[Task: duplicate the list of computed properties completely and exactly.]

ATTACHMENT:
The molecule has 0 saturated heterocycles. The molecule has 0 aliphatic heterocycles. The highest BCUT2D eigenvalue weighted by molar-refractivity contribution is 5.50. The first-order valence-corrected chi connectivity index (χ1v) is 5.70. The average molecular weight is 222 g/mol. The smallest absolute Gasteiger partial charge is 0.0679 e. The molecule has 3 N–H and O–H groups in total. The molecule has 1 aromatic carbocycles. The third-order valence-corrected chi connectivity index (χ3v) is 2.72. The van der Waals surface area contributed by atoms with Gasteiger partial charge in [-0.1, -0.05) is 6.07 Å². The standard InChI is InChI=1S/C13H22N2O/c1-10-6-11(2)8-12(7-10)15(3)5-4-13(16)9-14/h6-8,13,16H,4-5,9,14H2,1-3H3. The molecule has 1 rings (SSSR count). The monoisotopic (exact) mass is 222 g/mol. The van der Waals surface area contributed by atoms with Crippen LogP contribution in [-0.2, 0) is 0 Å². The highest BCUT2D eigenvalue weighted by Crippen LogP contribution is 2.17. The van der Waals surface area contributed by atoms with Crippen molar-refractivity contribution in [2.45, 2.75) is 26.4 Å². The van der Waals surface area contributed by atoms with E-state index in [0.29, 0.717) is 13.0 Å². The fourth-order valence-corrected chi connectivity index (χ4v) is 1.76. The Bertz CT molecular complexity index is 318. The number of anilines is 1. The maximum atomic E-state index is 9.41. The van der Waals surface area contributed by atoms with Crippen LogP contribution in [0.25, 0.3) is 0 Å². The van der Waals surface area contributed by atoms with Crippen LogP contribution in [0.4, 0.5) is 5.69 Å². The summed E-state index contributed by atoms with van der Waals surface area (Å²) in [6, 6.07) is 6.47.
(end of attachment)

The molecule has 0 saturated heterocycles. The molecule has 0 aliphatic heterocycles. The highest BCUT2D eigenvalue weighted by molar-refractivity contribution is 5.50. The first-order valence-corrected chi connectivity index (χ1v) is 5.70. The average molecular weight is 222 g/mol. The smallest absolute Gasteiger partial charge is 0.0679 e. The molecule has 3 N–H and O–H groups in total. The molecule has 1 aromatic carbocycles. The third-order valence-corrected chi connectivity index (χ3v) is 2.72. The van der Waals surface area contributed by atoms with Gasteiger partial charge in [-0.1, -0.05) is 6.07 Å². The standard InChI is InChI=1S/C13H22N2O/c1-10-6-11(2)8-12(7-10)15(3)5-4-13(16)9-14/h6-8,13,16H,4-5,9,14H2,1-3H3. The molecule has 1 rings (SSSR count). The monoisotopic (exact) mass is 222 g/mol. The van der Waals surface area contributed by atoms with Crippen LogP contribution in [-0.2, 0) is 0 Å². The highest BCUT2D eigenvalue weighted by Crippen LogP contribution is 2.17. The van der Waals surface area contributed by atoms with Crippen molar-refractivity contribution in [2.45, 2.75) is 26.4 Å². The van der Waals surface area contributed by atoms with E-state index in [0.29, 0.717) is 13.0 Å². The fourth-order valence-corrected chi connectivity index (χ4v) is 1.76. The Bertz CT molecular complexity index is 318. The number of anilines is 1. The maximum atomic E-state index is 9.41. The van der Waals surface area contributed by atoms with Crippen LogP contribution in [0.25, 0.3) is 0 Å². The van der Waals surface area contributed by atoms with Crippen LogP contribution in [0.4, 0.5) is 5.69 Å². The summed E-state index contributed by atoms with van der Waals surface area (Å²) in [6, 6.07) is 6.47.